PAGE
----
1. The appellant who was the defendant in trial Court is an arehaka in possession of lands alleged to belong to a temple in a village situated within the Ami estate. On 27th January 1932 the Court of Wards which was then in charge of the estate dismissed the defendant from his office of arehaka on the ground that he had failed to render service and had failed to give any explanation to the charges connected with his default. After the dismissal the suit was filed by the Jagirdar represented by his next friend the manager of the estate under the Court of Wards as trustee of the temple to recover possession of the lands connected with the arehaka service. Certain dates are of importance. The late jagirdar of Arni died on 25th June 1931. The order of dismissal of the defendant was passed on 27th January 1932. The suit was filed on 22nd April 1932; and on 23rd November 1932 after the suit had been filed but before it was decreed there was a notification making the new jagirdar a ward under the Court. It is common ground that in the interim between the death of the old jagirdar and this notification the Court of Wards continued in charge of the estate. In the trial Court the defendant pleaded that the trusteeship did not vest in the jagirdar that the land was not recoverable, that the dismissal was invalid, that the defendant had established adverse possession and that the suit was not maintainable when no fresh arehaka had been appointed.
2. The trial Court held that the plaintiff was the trustee of the temple that the dismissal was not valid owing to the absence of evidence of failure to render service, that the inam is the property of the temple, that the plea of adverse possession was bad and that the suit was not maintainable when no new arehaka had been appointed. As a result of these findings the learned District Munsif gave a decree in the interests of the institution declaring that the plaintiff was the trustee of the suit temple, that the suit lands were inam lands dedicated to the temple and that the defendant was an arehaka under the plaintiff; but the suit was dismissed so far as it prayed for possession of the lands. There was an appeal by the plaintiff and no memorandum of cross-objections by the defendant. The lower Appellate Court therefore held that the declarations embodied in the trial Court's decree would hold good in the absence of any memorandum of cross-objections. On the other issues the lower Appellate Court held in favour of the plaintiff and decreed the suit with costs.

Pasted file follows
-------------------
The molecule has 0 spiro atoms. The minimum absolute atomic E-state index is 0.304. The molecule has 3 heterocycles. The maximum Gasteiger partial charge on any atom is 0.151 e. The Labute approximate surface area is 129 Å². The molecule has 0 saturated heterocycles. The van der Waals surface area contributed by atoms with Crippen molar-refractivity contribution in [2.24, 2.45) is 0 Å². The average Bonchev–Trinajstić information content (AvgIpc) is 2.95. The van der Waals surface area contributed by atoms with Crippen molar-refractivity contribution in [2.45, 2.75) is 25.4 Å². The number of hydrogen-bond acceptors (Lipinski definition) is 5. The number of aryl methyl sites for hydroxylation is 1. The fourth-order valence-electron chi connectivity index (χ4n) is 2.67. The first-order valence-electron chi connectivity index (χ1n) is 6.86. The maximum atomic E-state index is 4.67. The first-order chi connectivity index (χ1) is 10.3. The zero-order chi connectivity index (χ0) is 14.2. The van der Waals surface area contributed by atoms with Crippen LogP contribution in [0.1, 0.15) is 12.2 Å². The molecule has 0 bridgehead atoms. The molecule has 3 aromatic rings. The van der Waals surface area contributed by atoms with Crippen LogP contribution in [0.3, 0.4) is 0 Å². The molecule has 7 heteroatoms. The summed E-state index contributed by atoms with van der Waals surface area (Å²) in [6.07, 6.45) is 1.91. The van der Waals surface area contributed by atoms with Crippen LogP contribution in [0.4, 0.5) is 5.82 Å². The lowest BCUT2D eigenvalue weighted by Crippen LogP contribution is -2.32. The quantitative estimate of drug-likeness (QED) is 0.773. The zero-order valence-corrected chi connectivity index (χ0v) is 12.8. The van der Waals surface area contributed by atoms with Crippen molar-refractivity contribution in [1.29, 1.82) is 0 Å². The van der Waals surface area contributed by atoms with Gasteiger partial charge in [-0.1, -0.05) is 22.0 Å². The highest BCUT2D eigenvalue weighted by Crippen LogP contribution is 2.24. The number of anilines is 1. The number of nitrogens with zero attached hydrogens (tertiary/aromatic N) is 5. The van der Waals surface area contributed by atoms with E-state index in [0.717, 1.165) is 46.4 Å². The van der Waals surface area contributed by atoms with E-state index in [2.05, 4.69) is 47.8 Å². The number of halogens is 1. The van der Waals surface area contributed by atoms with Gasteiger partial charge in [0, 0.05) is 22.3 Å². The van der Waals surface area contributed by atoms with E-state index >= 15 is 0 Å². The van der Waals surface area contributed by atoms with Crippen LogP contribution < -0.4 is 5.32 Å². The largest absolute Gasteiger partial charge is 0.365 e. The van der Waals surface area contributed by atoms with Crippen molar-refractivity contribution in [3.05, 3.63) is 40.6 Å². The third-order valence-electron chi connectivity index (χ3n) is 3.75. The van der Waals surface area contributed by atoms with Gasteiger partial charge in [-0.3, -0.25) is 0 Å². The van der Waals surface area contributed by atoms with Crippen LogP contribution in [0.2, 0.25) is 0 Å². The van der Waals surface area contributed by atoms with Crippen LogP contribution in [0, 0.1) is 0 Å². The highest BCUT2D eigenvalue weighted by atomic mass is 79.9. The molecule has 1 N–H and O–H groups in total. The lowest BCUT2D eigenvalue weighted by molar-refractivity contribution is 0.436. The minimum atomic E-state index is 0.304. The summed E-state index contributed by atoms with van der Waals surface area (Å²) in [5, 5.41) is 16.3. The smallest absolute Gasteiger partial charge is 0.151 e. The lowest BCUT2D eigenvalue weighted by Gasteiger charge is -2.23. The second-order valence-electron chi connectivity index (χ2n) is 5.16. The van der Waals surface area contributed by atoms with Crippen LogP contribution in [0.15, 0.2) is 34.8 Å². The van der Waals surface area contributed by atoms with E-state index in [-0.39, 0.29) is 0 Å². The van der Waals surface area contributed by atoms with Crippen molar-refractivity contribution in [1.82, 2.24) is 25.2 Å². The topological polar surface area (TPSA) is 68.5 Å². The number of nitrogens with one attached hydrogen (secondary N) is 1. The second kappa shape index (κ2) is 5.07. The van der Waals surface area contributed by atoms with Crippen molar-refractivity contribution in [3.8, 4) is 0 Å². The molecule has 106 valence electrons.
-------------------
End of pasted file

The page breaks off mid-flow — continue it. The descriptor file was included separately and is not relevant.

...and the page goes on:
3. Now the main contentions in appeal relate (1) to the refusal of the lower Appellate Court to re-open the question of the trusteeship in the absence of a memorandum of cross-objections, (2) to the question of limitation, (3) to the validity of the dismissal, and (4) to the effect of the absence of any notification declaring the new jagirdar a ward of the Court (a) on the order of dismissal and (b) on the maintainability of the suit. There is little substance in any of the contentions except the last one. I am of opinion that the lower Appellate Court was quite right in not allowing the correctness of the declarations embodied in the trial Court's decree to be canvassed in the absence of a memorandum of cross-objections. So much follows from the terms of Order 41, Rule 22, Civil P.C. It is not a case in which the dismissal of the suit can be supported with-out traversing the grounds upon which the defendant has failed to convince the trial Court. It is a case of a specific declaration not prayed for by the plaintiff but added to the dismissing decree by the trial Court expressly in order to safeguard the interests of the institution. If the defendant had a grievance against the embodiment of this positive declaration in the decree, he should have taken objection to it in a for. mal way and no such objection having been taken, it must, I think, be inferred that the lower Court's declaration is conclusive.
4. Nor is there any substance in the contention based on limitation and adverse possession. The contention is that there was an earlier dismissal order in 1914 which the defendant ignored remaining in possession of the lands and rendering such service as he thought was obligatory. If these facts stood alone, it might be argued that he had at least established a right to retain the lands subject to the minimum of service which he admitted to be required of him.